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Long ago when the calendar turned from 1999 to 2000, we went to a New Year’s Eve party.  In the middle of the party a call came from a woman who had spent her New Year’s evening saving a Horned Grebe frozen in the ice.  A grebe, like a loon and other seabirds, has legs at the back of its body making it very difficult to stand or fly.  In addition, they have heavy little bodies.  These features make them fabulous divers and swimmers, but clumsy when ashore. This little grebe needed a lot of open water to flap its way into the air, and it didn’t have it. The rescuer wore tall boots and broke her way through the ice until she reached the bird and broke it free. Then she called for help.

The grebe was starving and in shock, it had been unable to hunt for some time. So, our first task was to give it electrolytes and then liquid food through a stomach tube down it’s throat. It was not easily going to eat on its own, so the stomach tube continued to be used every three hours. 

Our second task was to get it waterproof, and it spent much supervised time in our bathtub.  We no longer use our bathtub for patients but back then my kids were used to asking, “Is anyone in the tub?”, before they showered. When it was not completely waterproof it could quickly get soggy and sink down into the water.  The waterproofing gives them literally a bubble of air as a floatation device so their heavy build is to project them through the water’s surface tension.  Once underwater all the features which make them so clumsy on land make them shoot through the water after fish. When a bird is not completely waterproof it can get very cold and hyperthermic, so we rest them on a net frame which keeps them clean. Any feces on their feathers degrades the waterproofing.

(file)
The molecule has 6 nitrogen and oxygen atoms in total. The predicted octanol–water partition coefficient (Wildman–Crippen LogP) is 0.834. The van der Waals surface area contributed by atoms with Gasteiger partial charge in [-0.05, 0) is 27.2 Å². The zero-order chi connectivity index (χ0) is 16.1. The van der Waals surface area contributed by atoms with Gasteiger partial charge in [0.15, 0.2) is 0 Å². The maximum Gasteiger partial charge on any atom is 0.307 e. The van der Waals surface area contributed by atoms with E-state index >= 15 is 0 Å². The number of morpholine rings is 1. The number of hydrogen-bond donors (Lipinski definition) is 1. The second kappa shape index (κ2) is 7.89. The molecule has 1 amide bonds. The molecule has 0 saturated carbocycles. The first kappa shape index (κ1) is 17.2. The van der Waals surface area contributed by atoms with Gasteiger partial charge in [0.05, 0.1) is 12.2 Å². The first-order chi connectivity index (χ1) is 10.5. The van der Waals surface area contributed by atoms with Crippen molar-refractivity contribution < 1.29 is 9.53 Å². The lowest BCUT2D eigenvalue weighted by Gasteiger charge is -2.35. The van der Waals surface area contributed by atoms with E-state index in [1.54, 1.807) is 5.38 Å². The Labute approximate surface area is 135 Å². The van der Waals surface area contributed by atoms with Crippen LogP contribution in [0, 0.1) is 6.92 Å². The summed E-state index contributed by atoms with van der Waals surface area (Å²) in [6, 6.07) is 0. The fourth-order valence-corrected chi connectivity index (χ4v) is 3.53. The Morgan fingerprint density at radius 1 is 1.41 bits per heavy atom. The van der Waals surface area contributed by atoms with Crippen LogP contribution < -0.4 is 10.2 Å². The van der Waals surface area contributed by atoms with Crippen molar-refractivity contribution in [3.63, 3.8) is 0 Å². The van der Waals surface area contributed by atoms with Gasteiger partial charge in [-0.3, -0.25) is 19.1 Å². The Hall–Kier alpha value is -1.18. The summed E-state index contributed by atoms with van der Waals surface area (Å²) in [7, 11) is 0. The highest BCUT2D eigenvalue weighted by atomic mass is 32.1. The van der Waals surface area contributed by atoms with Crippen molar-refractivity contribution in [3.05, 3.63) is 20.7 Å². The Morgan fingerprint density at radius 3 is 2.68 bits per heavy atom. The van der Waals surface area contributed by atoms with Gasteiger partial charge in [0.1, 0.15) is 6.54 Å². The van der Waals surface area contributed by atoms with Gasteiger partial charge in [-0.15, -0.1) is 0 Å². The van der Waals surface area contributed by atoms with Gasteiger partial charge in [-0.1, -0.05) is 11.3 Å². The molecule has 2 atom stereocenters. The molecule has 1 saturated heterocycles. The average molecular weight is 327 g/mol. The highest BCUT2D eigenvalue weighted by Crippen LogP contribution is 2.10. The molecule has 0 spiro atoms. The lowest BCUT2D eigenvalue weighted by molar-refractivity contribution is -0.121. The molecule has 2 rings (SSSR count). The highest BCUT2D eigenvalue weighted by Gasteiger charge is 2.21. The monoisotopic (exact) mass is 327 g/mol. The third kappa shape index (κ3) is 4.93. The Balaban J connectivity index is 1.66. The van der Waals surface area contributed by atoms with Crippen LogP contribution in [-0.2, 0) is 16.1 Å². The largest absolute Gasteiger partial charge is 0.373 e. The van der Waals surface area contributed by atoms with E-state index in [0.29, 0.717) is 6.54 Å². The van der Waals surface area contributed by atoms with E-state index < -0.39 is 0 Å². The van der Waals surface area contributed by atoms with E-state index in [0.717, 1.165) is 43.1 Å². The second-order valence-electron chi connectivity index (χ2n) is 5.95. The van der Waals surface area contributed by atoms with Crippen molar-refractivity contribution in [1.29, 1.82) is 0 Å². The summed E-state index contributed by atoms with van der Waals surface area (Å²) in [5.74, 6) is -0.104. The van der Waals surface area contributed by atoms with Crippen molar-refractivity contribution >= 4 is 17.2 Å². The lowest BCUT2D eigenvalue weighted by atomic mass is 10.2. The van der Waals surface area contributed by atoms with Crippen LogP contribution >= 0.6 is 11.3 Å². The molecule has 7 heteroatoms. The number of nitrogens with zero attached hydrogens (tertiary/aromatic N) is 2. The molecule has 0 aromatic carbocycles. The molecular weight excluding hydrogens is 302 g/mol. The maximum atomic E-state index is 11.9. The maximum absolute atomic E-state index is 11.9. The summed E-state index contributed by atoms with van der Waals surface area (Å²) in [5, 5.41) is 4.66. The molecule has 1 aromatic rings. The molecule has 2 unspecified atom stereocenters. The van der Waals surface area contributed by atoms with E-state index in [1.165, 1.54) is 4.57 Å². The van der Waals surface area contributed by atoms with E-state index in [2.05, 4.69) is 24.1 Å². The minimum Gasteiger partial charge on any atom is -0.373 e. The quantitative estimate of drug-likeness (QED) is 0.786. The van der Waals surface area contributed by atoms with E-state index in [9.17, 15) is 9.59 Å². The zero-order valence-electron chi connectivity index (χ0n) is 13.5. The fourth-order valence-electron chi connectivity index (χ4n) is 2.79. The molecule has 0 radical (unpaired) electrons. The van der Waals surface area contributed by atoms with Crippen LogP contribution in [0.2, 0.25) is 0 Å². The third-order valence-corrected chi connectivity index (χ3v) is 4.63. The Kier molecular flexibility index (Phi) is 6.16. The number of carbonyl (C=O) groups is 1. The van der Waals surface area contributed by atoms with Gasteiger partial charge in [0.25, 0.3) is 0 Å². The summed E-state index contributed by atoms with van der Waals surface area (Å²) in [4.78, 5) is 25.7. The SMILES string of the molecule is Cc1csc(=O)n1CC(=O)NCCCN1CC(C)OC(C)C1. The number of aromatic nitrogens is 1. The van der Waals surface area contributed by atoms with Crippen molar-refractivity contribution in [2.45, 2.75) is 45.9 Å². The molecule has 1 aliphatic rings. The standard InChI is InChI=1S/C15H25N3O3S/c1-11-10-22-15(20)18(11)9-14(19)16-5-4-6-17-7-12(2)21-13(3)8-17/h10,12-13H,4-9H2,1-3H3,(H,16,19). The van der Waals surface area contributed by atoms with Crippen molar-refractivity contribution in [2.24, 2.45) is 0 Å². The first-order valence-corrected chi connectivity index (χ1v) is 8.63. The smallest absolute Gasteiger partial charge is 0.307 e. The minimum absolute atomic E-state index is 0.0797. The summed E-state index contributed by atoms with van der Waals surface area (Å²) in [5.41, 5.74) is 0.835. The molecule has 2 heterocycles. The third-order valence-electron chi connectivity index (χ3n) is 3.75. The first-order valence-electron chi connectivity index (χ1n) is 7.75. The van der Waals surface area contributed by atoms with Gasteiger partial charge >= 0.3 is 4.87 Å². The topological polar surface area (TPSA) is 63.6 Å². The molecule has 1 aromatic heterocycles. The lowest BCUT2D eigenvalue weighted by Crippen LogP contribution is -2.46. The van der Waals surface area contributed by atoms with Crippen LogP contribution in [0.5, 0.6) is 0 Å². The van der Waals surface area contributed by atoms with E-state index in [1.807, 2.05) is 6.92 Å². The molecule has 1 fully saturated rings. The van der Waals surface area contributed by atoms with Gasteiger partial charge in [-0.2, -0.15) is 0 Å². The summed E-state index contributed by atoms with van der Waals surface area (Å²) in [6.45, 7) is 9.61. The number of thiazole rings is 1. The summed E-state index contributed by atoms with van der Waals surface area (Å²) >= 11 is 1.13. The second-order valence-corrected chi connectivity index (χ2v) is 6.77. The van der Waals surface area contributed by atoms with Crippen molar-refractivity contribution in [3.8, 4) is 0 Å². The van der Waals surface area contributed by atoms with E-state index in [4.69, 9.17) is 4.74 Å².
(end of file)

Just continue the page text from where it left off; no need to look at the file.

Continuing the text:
Several weeks later, the grebe was released by its rescuer into the ocean.